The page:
Kingsley's second grade team has undeniable star power. You can sense a palpable love for their students and each other. The team includes veteran educators as well as two new teachers, Mr. Patrick Muth and Ms. Olivia Akerly who both joined the second grade team this year.
"Our team has changed a lot. We're really thankful to be back to having five sections and we have two new team members this year and it's amazing. I love how much our team loves the kids." said Mrs. Katie Rothwell.
"This is the best team I've ever had," added Mrs. Caroline Hetherington. "I don't think people understand how lucky we are to get along so well. We've all got our strengths, we've all got our weaknesses, but we are so cohesive and supportive and just trusting and respectful to each other,"
The team of five has a collective 50+ years of teaching experience and several lifetimes of connections in Kingsley. Mr. Muth and Mrs. Rothwell both grew up here and now work with their former teachers.
"As a new teacher, this has been the most amazing team that I could have possibly have," said Mr. Muth. "If I have any questions, they're always there to help me learn and point me in the right direction."
Together, the team leverages their experiences and relationships to create impactful learning experiences for their students.
Read on for a roundtable discussion with the second grade team!
Q: What makes a second grader a second grader?
Caroline Heatherington: They're fun. They're loving. They're becoming a little more independent.
Katie Rothwell: Most of them still think we're pretty awesome.
Aimee Ball: Absolutely. If you need a good boost, draw a picture because they're going to think you're the most wonderful artist ever.
Katie Rothwell: Yes, or a good singer.
Patrick Muth: I've found different results.
Olivia Akerly: I think I love that they're really coming into their competence. They're becoming more confident in who they are and what they like while building up their friends.
Q: What are the second grade learning targets?
Caroline Hetherington: This is a really huge year for building all their foundations. They need to know their addition and subtraction facts and be fluent because third graders are going to roll right into multiplication. They're also learning to read and they should be able to later transition to reading to learn.
Katie Rothwell: A lot of comprehension skills are gained in second grade.
Aimee Ball: They're also beginning to really thoroughly be able to put their thoughts on paper in cohesive complete sentences.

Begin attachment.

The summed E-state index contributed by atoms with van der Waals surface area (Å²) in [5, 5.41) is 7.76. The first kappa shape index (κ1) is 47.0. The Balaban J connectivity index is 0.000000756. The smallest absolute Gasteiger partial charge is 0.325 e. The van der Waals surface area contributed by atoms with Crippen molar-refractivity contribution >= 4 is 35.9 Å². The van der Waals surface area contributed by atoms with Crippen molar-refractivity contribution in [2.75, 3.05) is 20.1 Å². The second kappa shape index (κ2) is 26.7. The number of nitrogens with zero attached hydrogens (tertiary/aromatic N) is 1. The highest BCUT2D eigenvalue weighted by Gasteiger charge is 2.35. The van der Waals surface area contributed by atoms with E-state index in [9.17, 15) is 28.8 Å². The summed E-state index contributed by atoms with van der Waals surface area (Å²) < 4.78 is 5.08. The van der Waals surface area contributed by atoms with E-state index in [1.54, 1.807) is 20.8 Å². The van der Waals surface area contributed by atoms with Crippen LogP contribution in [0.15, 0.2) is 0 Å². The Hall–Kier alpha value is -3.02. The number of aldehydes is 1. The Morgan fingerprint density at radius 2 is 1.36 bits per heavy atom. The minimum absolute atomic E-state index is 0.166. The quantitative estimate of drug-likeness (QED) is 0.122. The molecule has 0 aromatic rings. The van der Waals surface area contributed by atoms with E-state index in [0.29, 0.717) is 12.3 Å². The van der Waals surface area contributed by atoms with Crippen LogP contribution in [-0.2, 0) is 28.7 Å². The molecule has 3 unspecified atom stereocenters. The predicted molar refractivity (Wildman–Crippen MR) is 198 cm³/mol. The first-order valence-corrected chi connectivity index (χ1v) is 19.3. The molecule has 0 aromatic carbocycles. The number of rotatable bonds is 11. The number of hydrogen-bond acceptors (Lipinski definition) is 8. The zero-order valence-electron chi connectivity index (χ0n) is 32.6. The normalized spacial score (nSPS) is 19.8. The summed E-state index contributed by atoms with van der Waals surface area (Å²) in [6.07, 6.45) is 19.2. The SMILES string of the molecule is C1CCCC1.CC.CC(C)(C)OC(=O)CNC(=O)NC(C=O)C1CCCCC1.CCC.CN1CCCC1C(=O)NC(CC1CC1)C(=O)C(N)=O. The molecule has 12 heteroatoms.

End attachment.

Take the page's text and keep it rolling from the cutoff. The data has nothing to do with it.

Q: What are your social and emotional goals for second graders?
Patrick Muth: Independence.
Katie Rothwell: We've been using Move This World materials and social/emotional learning programs and I'm really focusing on identifying your emotions because we all have them. It's okay to have them, but then being able to regulate them, like, what are you going to do if you're really excited or if you feel bad?
Olivia Akerly: That's a big thing I'm focusing on too especially in the classroom, and a lot for recess time. Like what can you do like if you and your friend are fighting? You can't just scream at each other you have to have problem-solving solutions. With Move This World, we're using actual strategies and showing them how they work and when they can use them.
Caroline Hetherington: They learn so much independence and self-regulation and responsibility, maturity, and respect. And I know they're only eight, but the maturity from the beginning of the year to the end of the year is pretty drastic.
Q: What do you want the community to know?
Caroline Hetherington: This is such a pivotal year. The importance of the foundational skills that we're building and that help at home is so beneficial. We do as much as we can here. But just encouraging and supporting your child at home can be life-changing.
Patrick Muth: Everything is a reading opportunity. Not just a book!
Aimee Ball: Teaching them responsibility and really enforcing it at home is so important. For example, when we go out to a restaurant, our own children order. Stuff like that.
Katie Rothwell: I would also want the community to know that I 100% know that this group of people is always doing what's best for the kids. I think that's why we like each other so much: we have the confidence in each other that we're all doing the best we can every day.